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Diabetes-Related Foot Issues

March 15, 2018

Diabetes is more than just a footnote on a medical record; it’s a systemic condition that affects the body from head to toe. “Diabetics are more prone than the average population to experience problems with their feet,” says Robert Hutchison, DPM, FACFAS, an attending surgeon at Overlook Medical Center and at Overlook Wound Healing at the hospital’s satellite Union Campus.

Diabetes-related foot issues are often twofold. With diabetic neuropathy, damage to nerves in the legs, feet and toes means that patients may not feel heat, cold or pain in the lower extremities. It is not uncommon for a small cut or an ingrown toenail to go undetected because it cannot be felt. A simple injury that goes undetected becomes more complex by the body’s inability to heal properly.

For these reasons, Dr. Hutchison advises diabetic patients to do a visual inspection of their feet every day, seek regular foot care from a podiatrist, and wear shoes that reduce pressure points on the feet. “The best measure of all,” he adds, “is to keep blood sugar under control, and follow up with your doctor.”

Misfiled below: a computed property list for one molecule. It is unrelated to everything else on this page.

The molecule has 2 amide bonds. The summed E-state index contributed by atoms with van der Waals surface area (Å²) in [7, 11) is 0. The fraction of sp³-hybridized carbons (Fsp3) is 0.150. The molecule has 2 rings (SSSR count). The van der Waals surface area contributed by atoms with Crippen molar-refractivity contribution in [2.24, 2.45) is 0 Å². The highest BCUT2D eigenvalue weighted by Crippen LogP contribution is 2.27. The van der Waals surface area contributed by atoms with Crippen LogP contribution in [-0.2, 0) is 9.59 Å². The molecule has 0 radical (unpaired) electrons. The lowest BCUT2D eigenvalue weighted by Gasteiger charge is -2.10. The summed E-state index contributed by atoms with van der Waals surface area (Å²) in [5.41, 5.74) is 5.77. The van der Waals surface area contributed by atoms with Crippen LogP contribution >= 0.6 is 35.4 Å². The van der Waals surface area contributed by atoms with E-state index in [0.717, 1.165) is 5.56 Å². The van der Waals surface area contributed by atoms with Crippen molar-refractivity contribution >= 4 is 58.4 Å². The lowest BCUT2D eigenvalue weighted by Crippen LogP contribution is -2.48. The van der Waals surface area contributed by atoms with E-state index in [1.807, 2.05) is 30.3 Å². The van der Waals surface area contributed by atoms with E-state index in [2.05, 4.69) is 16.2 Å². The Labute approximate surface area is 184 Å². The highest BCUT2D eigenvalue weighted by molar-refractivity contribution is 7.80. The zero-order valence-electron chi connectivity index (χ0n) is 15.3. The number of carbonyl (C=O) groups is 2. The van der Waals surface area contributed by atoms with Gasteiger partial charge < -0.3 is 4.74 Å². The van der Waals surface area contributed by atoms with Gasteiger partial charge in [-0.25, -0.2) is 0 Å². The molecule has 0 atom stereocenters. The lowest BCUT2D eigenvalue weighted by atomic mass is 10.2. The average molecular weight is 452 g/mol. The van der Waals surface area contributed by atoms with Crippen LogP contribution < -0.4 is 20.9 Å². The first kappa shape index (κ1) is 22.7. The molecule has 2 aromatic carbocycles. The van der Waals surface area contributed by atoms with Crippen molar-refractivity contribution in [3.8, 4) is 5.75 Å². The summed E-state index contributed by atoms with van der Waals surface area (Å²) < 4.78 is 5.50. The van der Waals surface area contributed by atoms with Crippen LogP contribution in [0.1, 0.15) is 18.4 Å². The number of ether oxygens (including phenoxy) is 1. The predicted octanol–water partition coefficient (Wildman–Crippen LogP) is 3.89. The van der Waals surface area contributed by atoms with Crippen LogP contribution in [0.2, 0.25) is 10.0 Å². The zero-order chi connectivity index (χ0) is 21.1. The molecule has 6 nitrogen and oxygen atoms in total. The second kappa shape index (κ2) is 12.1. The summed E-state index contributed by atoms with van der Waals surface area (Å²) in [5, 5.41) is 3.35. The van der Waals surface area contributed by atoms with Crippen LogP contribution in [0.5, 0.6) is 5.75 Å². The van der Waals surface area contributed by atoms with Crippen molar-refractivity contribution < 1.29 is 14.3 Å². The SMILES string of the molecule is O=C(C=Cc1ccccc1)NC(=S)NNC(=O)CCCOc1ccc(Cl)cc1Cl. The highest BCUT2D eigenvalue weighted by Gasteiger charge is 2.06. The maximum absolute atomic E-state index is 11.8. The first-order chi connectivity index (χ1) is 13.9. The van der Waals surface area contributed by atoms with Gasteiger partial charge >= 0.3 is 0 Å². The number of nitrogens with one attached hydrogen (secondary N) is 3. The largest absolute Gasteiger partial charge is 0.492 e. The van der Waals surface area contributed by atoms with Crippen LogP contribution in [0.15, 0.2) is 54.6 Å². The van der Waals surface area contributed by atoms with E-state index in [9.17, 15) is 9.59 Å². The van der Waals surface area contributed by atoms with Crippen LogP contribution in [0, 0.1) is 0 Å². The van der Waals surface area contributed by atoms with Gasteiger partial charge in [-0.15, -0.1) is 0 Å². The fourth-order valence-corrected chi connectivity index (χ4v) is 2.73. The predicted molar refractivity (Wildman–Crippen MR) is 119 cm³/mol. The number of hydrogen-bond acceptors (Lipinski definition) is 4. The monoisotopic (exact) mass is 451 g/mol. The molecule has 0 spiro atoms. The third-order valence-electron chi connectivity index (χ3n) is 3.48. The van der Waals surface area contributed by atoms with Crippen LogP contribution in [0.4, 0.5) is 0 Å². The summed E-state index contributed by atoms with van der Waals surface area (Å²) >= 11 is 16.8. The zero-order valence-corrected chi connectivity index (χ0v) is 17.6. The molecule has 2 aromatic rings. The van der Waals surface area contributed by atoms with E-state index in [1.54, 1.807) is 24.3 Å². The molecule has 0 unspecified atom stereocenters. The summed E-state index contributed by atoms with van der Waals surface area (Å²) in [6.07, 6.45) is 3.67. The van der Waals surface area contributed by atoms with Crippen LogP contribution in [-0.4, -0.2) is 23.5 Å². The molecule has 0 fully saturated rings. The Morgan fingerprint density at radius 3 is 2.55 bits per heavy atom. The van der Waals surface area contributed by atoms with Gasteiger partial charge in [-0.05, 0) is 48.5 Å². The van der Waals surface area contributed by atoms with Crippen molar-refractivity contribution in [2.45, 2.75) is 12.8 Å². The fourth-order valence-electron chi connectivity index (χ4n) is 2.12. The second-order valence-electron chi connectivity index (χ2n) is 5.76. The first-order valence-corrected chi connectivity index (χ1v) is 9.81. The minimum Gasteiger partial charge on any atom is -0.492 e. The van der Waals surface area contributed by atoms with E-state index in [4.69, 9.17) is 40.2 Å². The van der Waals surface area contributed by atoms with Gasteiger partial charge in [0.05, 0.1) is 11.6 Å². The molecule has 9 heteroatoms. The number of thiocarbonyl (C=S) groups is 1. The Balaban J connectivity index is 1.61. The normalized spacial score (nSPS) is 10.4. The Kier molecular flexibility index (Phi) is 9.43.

Unfortunately, he says, “Most people don’t make the necessary lifestyle changes to get their diabetes under control. Often by the time a patient sees a doctor for a foot injury, the problem is already far gone – that’s what leads to amputation.”

Patients who turn to Overlook’s Carole and Joseph Katz MD Wound Healing Center, Overlook Wound Healing – Union Campus, and Overlook Hyperbaric Medicine have access to a multidisciplinary group of physicians (internists, infectious disease specialists, dermatologists, podiatrists, and vascular and plastic surgeons), nurses with specialized training in wound care and ostomy care, and every possible modality for healing chronic wounds. These include skin substitutes, skin grafts, special dressings and hyperbaric oxygen therapy.

“At Overlook, we treat each patient based on his or her individual needs and treat them until they are done, for as long as it takes, whether that’s a couple of weeks or several months,” says Dr. Hutchison. “The sooner a patient seeks help, the better.”